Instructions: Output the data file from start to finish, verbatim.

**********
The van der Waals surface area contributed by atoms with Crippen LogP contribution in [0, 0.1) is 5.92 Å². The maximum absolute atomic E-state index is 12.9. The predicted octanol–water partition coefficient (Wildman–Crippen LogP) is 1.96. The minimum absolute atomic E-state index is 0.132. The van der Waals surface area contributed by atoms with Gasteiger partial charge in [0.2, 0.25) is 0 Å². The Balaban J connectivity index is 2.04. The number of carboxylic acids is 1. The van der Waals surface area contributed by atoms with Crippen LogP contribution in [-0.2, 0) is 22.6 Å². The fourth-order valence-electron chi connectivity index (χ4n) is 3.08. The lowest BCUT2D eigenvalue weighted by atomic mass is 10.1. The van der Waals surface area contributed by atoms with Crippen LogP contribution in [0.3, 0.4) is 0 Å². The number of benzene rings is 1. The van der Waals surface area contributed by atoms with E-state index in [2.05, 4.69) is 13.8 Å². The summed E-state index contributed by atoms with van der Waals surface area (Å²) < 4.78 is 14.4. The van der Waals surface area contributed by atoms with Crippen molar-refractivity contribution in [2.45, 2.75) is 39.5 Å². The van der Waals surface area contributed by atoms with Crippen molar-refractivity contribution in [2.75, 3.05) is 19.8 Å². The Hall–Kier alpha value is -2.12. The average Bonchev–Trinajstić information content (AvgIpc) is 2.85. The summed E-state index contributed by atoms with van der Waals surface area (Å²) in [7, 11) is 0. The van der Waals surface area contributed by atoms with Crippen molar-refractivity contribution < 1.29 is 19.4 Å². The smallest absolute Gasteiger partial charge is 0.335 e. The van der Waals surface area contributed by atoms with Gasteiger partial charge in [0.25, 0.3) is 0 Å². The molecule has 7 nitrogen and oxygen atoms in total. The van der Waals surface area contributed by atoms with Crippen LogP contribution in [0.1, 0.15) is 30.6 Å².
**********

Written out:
The van der Waals surface area contributed by atoms with Crippen LogP contribution in [0, 0.1) is 5.92 Å². The maximum absolute atomic E-state index is 12.9. The predicted octanol–water partition coefficient (Wildman–Crippen LogP) is 1.96. The minimum absolute atomic E-state index is 0.132. The van der Waals surface area contributed by atoms with Gasteiger partial charge in [0.2, 0.25) is 0 Å². The Balaban J connectivity index is 2.04. The number of carboxylic acids is 1. The van der Waals surface area contributed by atoms with Crippen LogP contribution in [-0.2, 0) is 22.6 Å². The fourth-order valence-electron chi connectivity index (χ4n) is 3.08. The lowest BCUT2D eigenvalue weighted by atomic mass is 10.1. The van der Waals surface area contributed by atoms with Crippen LogP contribution in [0.3, 0.4) is 0 Å². The number of benzene rings is 1. The van der Waals surface area contributed by atoms with E-state index in [2.05, 4.69) is 13.8 Å². The summed E-state index contributed by atoms with van der Waals surface area (Å²) < 4.78 is 14.4. The van der Waals surface area contributed by atoms with Crippen molar-refractivity contribution in [2.45, 2.75) is 39.5 Å². The van der Waals surface area contributed by atoms with Crippen molar-refractivity contribution in [2.75, 3.05) is 19.8 Å². The Hall–Kier alpha value is -2.12. The average Bonchev–Trinajstić information content (AvgIpc) is 2.85. The summed E-state index contributed by atoms with van der Waals surface area (Å²) in [7, 11) is 0. The van der Waals surface area contributed by atoms with Crippen molar-refractivity contribution < 1.29 is 19.4 Å². The smallest absolute Gasteiger partial charge is 0.335 e. The van der Waals surface area contributed by atoms with Gasteiger partial charge in [0.25, 0.3) is 0 Å². The molecule has 7 nitrogen and oxygen atoms in total. The van der Waals surface area contributed by atoms with Crippen LogP contribution in [0.1, 0.15) is 30.6 Å².